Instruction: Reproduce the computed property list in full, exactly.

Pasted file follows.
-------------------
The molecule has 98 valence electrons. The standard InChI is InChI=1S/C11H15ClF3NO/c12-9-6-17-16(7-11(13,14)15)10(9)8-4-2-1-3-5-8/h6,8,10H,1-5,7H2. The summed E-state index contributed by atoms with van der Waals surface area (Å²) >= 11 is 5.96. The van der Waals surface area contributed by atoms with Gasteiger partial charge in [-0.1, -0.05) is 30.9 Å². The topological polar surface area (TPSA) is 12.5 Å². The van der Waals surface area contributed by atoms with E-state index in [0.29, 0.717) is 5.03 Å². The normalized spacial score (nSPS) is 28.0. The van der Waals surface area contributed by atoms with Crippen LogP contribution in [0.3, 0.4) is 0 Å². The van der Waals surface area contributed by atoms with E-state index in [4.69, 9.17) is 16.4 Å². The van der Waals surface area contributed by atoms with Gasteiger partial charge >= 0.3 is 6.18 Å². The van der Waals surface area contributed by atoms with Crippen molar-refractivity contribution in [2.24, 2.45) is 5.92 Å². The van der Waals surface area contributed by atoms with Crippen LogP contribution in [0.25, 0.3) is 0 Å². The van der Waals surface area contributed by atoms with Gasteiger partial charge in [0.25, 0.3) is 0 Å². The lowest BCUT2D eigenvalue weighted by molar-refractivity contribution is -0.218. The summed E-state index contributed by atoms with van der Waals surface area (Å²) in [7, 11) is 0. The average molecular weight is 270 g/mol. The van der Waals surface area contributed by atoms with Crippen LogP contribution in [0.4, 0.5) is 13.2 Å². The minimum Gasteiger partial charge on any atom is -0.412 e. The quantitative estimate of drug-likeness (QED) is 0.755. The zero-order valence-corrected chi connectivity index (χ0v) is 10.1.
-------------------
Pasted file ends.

The molecule has 98 valence electrons. The standard InChI is InChI=1S/C11H15ClF3NO/c12-9-6-17-16(7-11(13,14)15)10(9)8-4-2-1-3-5-8/h6,8,10H,1-5,7H2. The summed E-state index contributed by atoms with van der Waals surface area (Å²) >= 11 is 5.96. The van der Waals surface area contributed by atoms with Gasteiger partial charge in [-0.1, -0.05) is 30.9 Å². The topological polar surface area (TPSA) is 12.5 Å². The van der Waals surface area contributed by atoms with E-state index in [0.29, 0.717) is 5.03 Å². The normalized spacial score (nSPS) is 28.0. The van der Waals surface area contributed by atoms with Crippen LogP contribution in [0.3, 0.4) is 0 Å². The van der Waals surface area contributed by atoms with E-state index in [4.69, 9.17) is 16.4 Å². The van der Waals surface area contributed by atoms with Gasteiger partial charge >= 0.3 is 6.18 Å². The van der Waals surface area contributed by atoms with Crippen molar-refractivity contribution in [2.24, 2.45) is 5.92 Å². The van der Waals surface area contributed by atoms with Crippen LogP contribution in [0.25, 0.3) is 0 Å². The van der Waals surface area contributed by atoms with Gasteiger partial charge in [0.25, 0.3) is 0 Å². The lowest BCUT2D eigenvalue weighted by molar-refractivity contribution is -0.218. The summed E-state index contributed by atoms with van der Waals surface area (Å²) in [7, 11) is 0. The average molecular weight is 270 g/mol. The van der Waals surface area contributed by atoms with Crippen LogP contribution in [0.4, 0.5) is 13.2 Å². The minimum Gasteiger partial charge on any atom is -0.412 e. The quantitative estimate of drug-likeness (QED) is 0.755. The zero-order valence-corrected chi connectivity index (χ0v) is 10.1.